San Antonio Business Journal
Thursday, October 28, 2010
City of San Antonio nearing completion on Cockrell Theater rehab
San Antonio Business Journal – by W. Scott Bailey
The Lila Cockrell Theatre is nearing completion of a $26 million renovation
One door closes and another one opens.
That’s life. And that’s how officials with the City of San Antonio view the changes affecting multiple municipally-owned entertainment venues.
The city expects to hand over the keys to Municipal Auditorium next June to the Bexar County Performing Arts Center Foundation. That nonprofit group plans to transform the historic building into a new home for the San Antonio Symphony and other arts organizations and events.
But while the city will lose control of that venue, it will essentially gain another.
That’s because workers are nearing completion on a $26 million transformation of the aging Lila Cockrell Theatre into a modern, multi-use entertainment facility.
Michael Sawaya, director of the city’s Convention, Sports & Entertainment Facilities department, says that renovation, which began last year, should be completed in a couple of weeks. He says the city has already booked some new business into the municipally-owned venue for later this year.
On Nov. 12, pop singer/actor Rick Springfield, who gained fame in the 1980s with a soap opera role and with the hit single “Jessie’s Girl,” will headline a concert at the Cockrell Theatre.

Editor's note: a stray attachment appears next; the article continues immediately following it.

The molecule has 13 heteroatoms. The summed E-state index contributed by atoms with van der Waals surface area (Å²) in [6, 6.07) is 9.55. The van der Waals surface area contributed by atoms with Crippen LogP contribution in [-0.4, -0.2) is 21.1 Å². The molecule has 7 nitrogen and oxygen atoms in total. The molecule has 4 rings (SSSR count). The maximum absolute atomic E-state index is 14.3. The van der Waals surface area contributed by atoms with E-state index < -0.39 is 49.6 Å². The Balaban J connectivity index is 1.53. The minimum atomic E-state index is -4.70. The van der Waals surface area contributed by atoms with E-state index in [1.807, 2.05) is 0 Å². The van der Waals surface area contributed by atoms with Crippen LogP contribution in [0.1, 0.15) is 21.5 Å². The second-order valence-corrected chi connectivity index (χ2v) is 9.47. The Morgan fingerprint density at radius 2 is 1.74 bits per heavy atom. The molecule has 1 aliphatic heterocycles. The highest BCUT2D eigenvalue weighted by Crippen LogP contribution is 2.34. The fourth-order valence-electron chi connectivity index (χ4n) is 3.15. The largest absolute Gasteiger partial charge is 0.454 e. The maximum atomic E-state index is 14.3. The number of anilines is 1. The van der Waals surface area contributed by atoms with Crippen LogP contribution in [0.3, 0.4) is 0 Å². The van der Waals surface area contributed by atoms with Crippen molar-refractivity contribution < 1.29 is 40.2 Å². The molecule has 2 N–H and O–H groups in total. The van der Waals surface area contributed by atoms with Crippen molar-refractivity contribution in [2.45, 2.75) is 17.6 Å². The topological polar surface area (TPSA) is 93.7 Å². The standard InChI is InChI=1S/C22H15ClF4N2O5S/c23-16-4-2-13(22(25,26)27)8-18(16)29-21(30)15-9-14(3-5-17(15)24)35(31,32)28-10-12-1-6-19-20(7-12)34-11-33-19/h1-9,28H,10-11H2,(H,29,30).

The Moscow Ballet is scheduled to perform at the theater in December.
The city-owned Cockrell Theatre was built in 1968 for the World’s Fair. It had become a liability — more of a time capsule of HemisFair ’68 architecture than a marketable entertainment venue.
The theater had asbestos issues and accessibility limitations. Some had wondered why the wrecking crews who razed the adjoining HemisFair Arena in the 1990s spared the outdated theater from demolition.
The theater is strategically located between the Henry B. Gonzalez Convention Center and the Grand Hyatt San Antonio convention hotel. The venue fronts a portion of the famous River Walk and, with the multimillion-dollar makeover, could become a key asset.
The city is paying for the Cockrell Theatre improvements with Hotel Occupancy Tax revenue bonds. The upgrades include new lighting, audio and seating systems, as well as improved lobby, concession, restroom and meeting spaces.
The renovated theater will seat nearly 2,500 spectators.
“This place stuck out for the wrong reasons,” Sawaya said before crews began work on the Cockrell Theatre.
But now, he says it will have a new life.
“The newly renovated theater allows us to offer completely modern facilities consistent with the quality of the entire (convention center) complex,” Sawaya explains. “(That) keeps us competitive for conventions and performing arts opportunities in the future.”
See more information here: http://www.sanantonio.gov/convfac/LCT/lcoverview.asp